Positive Behavior Support A Legal Perspective by iiz13167

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									Positive Behavior Support:
    A Legal Perspective
         Presented by
     Jennifer Lowman, Esq.
    Education Law Center-PA
        www.elc-pa.org
                 Why PBS? Why now?
• The Individuals with Disabilities Education Act (IDEA)
  requires PBS (a/k/a PBIS) to be used for certain eligible
  children.
• Studies have shown that students with disabilities
  constitute a disproportionately large percentage of
  those students who are expelled and suspended from
  school (esp. students with emotional and behavioral
  disorders).
     – See, e.g., Are Zero Tolerance Policies Effective in the Schools?
       An Evidentiary Review and Recommendations (2006) by the
       American Psychological Association Zero Tolerance Task Force:
       http://www.apa.org/ed/cpse/zttfreport.pdf


April 15, 2009             PBS: A Legal Perspective                   2
       What does the IDEA say about
                  PBS?
• Since 1997, the IDEA has required IEP Teams to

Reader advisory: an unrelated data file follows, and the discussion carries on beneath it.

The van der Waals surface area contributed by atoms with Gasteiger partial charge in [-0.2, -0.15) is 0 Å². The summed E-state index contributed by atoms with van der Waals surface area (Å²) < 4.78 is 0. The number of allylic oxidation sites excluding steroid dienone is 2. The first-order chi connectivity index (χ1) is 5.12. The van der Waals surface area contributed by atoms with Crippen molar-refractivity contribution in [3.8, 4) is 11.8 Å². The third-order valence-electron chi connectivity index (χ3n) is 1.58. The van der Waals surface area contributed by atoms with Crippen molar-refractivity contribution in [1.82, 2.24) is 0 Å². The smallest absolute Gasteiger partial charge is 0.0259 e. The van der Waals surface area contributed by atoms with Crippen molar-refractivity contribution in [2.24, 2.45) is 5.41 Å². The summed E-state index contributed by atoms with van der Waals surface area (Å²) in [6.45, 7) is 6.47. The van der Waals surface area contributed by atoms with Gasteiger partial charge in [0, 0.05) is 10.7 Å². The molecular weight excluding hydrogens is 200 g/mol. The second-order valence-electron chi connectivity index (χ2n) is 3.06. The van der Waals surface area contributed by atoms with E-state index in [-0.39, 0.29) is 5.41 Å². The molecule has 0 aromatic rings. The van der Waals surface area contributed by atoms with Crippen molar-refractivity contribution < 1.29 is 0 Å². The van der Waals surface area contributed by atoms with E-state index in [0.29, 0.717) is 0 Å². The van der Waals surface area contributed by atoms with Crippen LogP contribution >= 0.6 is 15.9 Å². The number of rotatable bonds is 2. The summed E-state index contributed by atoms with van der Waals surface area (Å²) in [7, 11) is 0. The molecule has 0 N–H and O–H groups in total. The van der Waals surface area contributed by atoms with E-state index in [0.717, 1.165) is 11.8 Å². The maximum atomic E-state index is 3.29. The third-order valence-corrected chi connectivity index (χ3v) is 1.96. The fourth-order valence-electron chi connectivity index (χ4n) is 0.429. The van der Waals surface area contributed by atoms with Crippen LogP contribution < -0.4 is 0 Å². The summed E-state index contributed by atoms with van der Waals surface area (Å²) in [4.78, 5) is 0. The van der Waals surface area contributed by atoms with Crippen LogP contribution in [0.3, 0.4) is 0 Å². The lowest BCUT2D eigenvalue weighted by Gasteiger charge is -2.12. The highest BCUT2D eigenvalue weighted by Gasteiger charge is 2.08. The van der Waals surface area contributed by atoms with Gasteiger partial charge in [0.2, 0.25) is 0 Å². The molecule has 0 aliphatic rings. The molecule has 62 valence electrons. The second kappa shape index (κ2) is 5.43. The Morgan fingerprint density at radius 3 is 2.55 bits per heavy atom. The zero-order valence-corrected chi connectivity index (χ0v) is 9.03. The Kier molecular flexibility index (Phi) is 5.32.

“consider the use of positive behavioral interventions
  and supports, and other strategies” to address the
  needs of a child whose behavior impedes the child’s
  learning or that of others. 34 C.F.R. § 300.324(a)(2)(i).
     – One of the “special considerations” for IEP Teams
• The regular education teacher who is part of the IEP
  Team must participate in deciding the appropriate PBIS
  for the child. 34 C.F.R. § 300.324(a)(3)(i).
• When child is subject to certain types of discipline, the
  IDEA requires a functional behavioral assessment (FBA)
  to be done and behavioral intervention plan to be
  implemented.
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                 Remember FAPE!
• A child with an IEP is entitled to a free
  appropriate public education (FAPE).
• Overuse of disciplinary measures can be a
  sign of an inappropriate program.
• May need reevaluation and/or functional
  behavior assessment (FBA) to figure out
  what is causing behaviors and how to
  address.
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      Legal Requirements for PBS in
              Pennsylvania
• Chapter 14 (State regulations on Special
  Education Services and Programs) was
  amended effective July 1, 2008.
• Major addition to new regs was section on
  Positive Behavior Support.
• PA has expanded upon IDEA’s
  requirements for PBS.


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                 Special Education Plan
• Every school district’s special education
  plan must describe school district
  procedures on behavior support services,
  including:
     – a description of the training provided to staff